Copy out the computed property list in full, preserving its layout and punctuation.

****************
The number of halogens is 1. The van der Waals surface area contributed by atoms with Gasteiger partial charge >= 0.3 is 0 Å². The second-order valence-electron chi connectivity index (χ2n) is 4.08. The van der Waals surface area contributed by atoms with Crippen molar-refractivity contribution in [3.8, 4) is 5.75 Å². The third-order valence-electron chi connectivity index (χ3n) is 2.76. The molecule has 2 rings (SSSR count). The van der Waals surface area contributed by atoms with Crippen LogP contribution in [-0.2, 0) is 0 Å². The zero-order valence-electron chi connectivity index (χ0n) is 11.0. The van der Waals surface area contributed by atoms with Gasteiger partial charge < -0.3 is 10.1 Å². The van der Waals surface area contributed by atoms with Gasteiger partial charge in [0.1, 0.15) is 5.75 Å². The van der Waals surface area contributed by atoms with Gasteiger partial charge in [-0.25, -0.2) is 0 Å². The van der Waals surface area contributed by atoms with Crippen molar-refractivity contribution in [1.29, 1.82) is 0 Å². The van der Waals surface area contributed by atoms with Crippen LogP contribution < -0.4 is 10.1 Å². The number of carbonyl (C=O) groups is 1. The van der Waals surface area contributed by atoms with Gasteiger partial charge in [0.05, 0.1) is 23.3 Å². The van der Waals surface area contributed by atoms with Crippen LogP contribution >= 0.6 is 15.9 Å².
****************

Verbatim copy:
The number of halogens is 1. The van der Waals surface area contributed by atoms with Gasteiger partial charge >= 0.3 is 0 Å². The second-order valence-electron chi connectivity index (χ2n) is 4.08. The van der Waals surface area contributed by atoms with Crippen molar-refractivity contribution in [3.8, 4) is 5.75 Å². The third-order valence-electron chi connectivity index (χ3n) is 2.76. The molecule has 2 rings (SSSR count). The van der Waals surface area contributed by atoms with Crippen LogP contribution in [-0.2, 0) is 0 Å². The zero-order valence-electron chi connectivity index (χ0n) is 11.0. The van der Waals surface area contributed by atoms with Gasteiger partial charge < -0.3 is 10.1 Å². The van der Waals surface area contributed by atoms with Gasteiger partial charge in [0.1, 0.15) is 5.75 Å². The van der Waals surface area contributed by atoms with Gasteiger partial charge in [-0.25, -0.2) is 0 Å². The van der Waals surface area contributed by atoms with Crippen molar-refractivity contribution in [1.29, 1.82) is 0 Å². The van der Waals surface area contributed by atoms with Crippen LogP contribution < -0.4 is 10.1 Å². The number of carbonyl (C=O) groups is 1. The van der Waals surface area contributed by atoms with Gasteiger partial charge in [0.05, 0.1) is 23.3 Å². The van der Waals surface area contributed by atoms with Crippen LogP contribution >= 0.6 is 15.9 Å².